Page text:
US 6605206 B1
A process for increasing the yield of C10 plus hydrocarbon products from a Fischer-Tropsch plant which comprises the steps of (a) separating a Fischer-Tropsch product into a wax fraction and a condensate fraction; (b) dewaxing the wax fraction to produce a high boiling intermediate; (c) hydrofinishing the high boiling intermediate; (d) dehydrating the alcohols in the condensate fraction to convert them into olefins; (e) oligomerizing the olefins to form higher molecular weight hydrocarbons; (f) hydrofinishing the oligomerization mixture; and (g) and recovering a C10 plus hydrocarbon product from the hydrofinishing zone.
1. A process for increasing the yield of C10 plus hydrocarbon products from a Fischer-Tropsch plant which comprises:
(a) separating a feedstock comprising C5 plus Fischer-Tropsch products recovered from the Fischer-Tropsch plant into a Fischer-Tropsch wax-fraction and a Fischer-Tropsch condensate fraction, wherein the Fischer-Tropsch condensate fraction contains alcohols boiling below about 400 degrees C.;
(b) dewaxing the Fischer-Tropsch wax fraction in a catalytic dewaxing zone to produce a high boiling intermediate having a lower pour point as compared to the Fischer-Tropsch wax fraction;
(c) hydrofinishing the high boiling intermediate in a hydrofinishing zone;
(d) contacting the Fischer-Tropsch condensate fraction separated in step (a) with a dehydration catalyst in a dehydration zone, whereby at least some of the alcohols present in the fraction are converted to olefins;
(e) oligomerizing the olefins in the Fischer-Tropsch condensate fraction to form a intermediate oligomerization mixture having a higher average molecular weight than the Fischer-Tropsch condensate fraction;
(f) hydrofinishing the intermediate oligomerization mixture in the hydrofinishing zone; and
(g) recovering from the hydrofinishing zone a C10 plus hydrocarbon product.
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20. A process for increasing the yield of C10 plus hydrocarbon products from a Fischer-Tropsch plant which comprises:
(a) contacting a C2 plus feedstock containing alcohols recovered from the Fischer-Tropsch plant with a dehydration catalyst under dehydration conditions to convert at least some of the alcohols present into olefins;
(b) separately recovering from the pretreated C2 plus feedstock a Fischer-Tropsch wax fraction and a Fischer-Tropsch condensate fraction comprising both saturated hydrocarbons and olefins having an upper boiling point below about 400 degrees C.;
(c) dewaxing the Fischer-Tropsch wax fraction in a catalytic dewaxing zone to produce a high boiling intermediate having a lower pour point as compared to the Fischer-Tropsch wax fraction;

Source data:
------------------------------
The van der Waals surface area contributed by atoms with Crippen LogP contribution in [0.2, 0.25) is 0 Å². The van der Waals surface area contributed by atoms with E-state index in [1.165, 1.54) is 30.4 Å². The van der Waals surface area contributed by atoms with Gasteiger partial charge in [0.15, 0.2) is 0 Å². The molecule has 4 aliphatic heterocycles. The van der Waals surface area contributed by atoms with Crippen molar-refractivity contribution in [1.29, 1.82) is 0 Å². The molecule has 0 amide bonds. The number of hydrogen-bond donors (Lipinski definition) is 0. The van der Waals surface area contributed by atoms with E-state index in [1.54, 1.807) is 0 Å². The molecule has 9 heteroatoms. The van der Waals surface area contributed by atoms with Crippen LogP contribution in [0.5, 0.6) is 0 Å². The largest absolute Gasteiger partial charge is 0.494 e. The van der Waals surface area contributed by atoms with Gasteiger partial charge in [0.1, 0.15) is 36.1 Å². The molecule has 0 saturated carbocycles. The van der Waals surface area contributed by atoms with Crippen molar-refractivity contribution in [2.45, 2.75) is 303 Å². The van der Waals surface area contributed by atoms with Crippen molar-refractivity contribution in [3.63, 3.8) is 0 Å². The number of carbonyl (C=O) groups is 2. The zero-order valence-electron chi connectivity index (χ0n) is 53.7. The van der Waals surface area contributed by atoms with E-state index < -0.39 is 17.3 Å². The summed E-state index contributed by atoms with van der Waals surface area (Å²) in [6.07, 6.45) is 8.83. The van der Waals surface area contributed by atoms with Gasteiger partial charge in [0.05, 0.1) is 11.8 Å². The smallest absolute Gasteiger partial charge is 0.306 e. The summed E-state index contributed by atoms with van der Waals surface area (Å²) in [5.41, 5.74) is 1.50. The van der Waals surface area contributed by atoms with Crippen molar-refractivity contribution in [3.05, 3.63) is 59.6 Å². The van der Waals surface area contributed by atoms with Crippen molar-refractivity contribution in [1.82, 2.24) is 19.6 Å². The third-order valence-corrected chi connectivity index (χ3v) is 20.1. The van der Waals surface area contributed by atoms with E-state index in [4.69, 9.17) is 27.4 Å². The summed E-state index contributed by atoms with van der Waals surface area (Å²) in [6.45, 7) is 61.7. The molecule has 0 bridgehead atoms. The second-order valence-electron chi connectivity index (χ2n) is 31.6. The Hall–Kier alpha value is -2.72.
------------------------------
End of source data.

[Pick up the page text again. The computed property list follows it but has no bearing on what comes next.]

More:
(d) hydrofinishing the high boiling intermediate in a hydrofinishing zone;
(e) oligomerizing the olefins in the Fischer-Tropsch condensate fraction recovered in step (b) to form a intermediate oligomerization mixture having a higher average molecular weight than the Fischer-Tropsch condensate fraction;
(f) hydrofinishing the intermediate oligomerization mixture in the hydrofinishing zone; and
(g) recovering from the hydrofinishing zone a C10 plus hydrocarbon product.
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The invention relates to a process for upgrading Fischer-Tropsch products by increasing the yield of diesel and lubricating base oil produced from a Fischer-Tropsch plant.
The market for lubricating base oils of high paraffinicity is continuing to grow due to the high viscosity index, oxidation stability, and low volatility relative to viscosity of these molecules. The products produced from the Fische-Tropsch process contain a high proportion of wax which make them ideal candidates for processing into lubricating base oil stocks. Accordingly, the hydrocarbon products recovered from the Fischer-Tropsch process have been proposed as feedstocks for preparing high quality lubricating base oils. See, for example, U.S. Pat. No. 6,080,301 which describes a premium lubricating base oil having a high non-cyclic isoparaffin content prepared from Fischer-Tropsch waxes by hydroisomerization dewaxing and solvent dewaxing. Lubricating base oils typically will have an initial boiling point above about 315 degrees C. (600 degrees F.). High quality diesel products also may be prepared from the syncrude recovered from the Fischer-Tropsch process. Fischer-Tropsch derived diesel typically has a very low sulfur and aromatics content and an excellent cetane number. These qualities make Fischer-Tropsch derived diesel an excellent blending stock for upgrading lower quality petroleum-derived diesel. Accordingly, it is desirable to be able to maximize the yields of such higher value hydrocarbon products which boil within the range of lubricating base oils and diesel. At the same time, it is desirable to minimize the yields of lower value products such as naphtha and C4 minus products.
All syncrude Fischer-Tropsch products as they are initially recovered from the Fischer-Tropsch reactor contain varying amounts of olefins depending upon the type of Fischer-Tropsch operation employed. In addition, the crude Fischer-Tropsch product also contains a certain amount of oxygenated hydrocarbons, especially alcohols, which may be readily converted to olefins by a dehydration step. These olefins may be oligomerized to yield hydrocarbons having a higher molecular weight than the original feed. Oligomerization also introduces desirable branching into the hydrocarbon molecule which lowers the pour point of the diesel and lubricating base oil products, thereby improving the cold flow properties of the product. See for example U.S. Pat. No. 4,417,088.